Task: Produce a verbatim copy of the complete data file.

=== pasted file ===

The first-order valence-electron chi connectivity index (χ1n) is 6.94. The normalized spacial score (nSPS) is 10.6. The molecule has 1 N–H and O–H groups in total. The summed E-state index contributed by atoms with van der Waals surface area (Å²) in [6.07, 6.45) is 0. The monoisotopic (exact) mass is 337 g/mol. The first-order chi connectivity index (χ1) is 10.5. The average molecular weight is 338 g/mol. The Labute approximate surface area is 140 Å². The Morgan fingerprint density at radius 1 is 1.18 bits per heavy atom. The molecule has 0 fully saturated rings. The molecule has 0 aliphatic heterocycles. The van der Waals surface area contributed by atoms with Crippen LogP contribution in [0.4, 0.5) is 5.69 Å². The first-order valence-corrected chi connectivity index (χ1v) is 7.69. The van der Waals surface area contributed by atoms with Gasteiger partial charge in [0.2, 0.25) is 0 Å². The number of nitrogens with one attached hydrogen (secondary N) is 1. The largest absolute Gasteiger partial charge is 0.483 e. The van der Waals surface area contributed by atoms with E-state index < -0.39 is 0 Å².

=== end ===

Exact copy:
The first-order valence-electron chi connectivity index (χ1n) is 6.94. The normalized spacial score (nSPS) is 10.6. The molecule has 1 N–H and O–H groups in total. The summed E-state index contributed by atoms with van der Waals surface area (Å²) in [6.07, 6.45) is 0. The monoisotopic (exact) mass is 337 g/mol. The first-order chi connectivity index (χ1) is 10.5. The average molecular weight is 338 g/mol. The Labute approximate surface area is 140 Å². The Morgan fingerprint density at radius 1 is 1.18 bits per heavy atom. The molecule has 0 fully saturated rings. The molecule has 0 aliphatic heterocycles. The van der Waals surface area contributed by atoms with Crippen LogP contribution in [0.4, 0.5) is 5.69 Å². The first-order valence-corrected chi connectivity index (χ1v) is 7.69. The van der Waals surface area contributed by atoms with Gasteiger partial charge in [0.2, 0.25) is 0 Å². The number of nitrogens with one attached hydrogen (secondary N) is 1. The largest absolute Gasteiger partial charge is 0.483 e. The van der Waals surface area contributed by atoms with E-state index < -0.39 is 0 Å².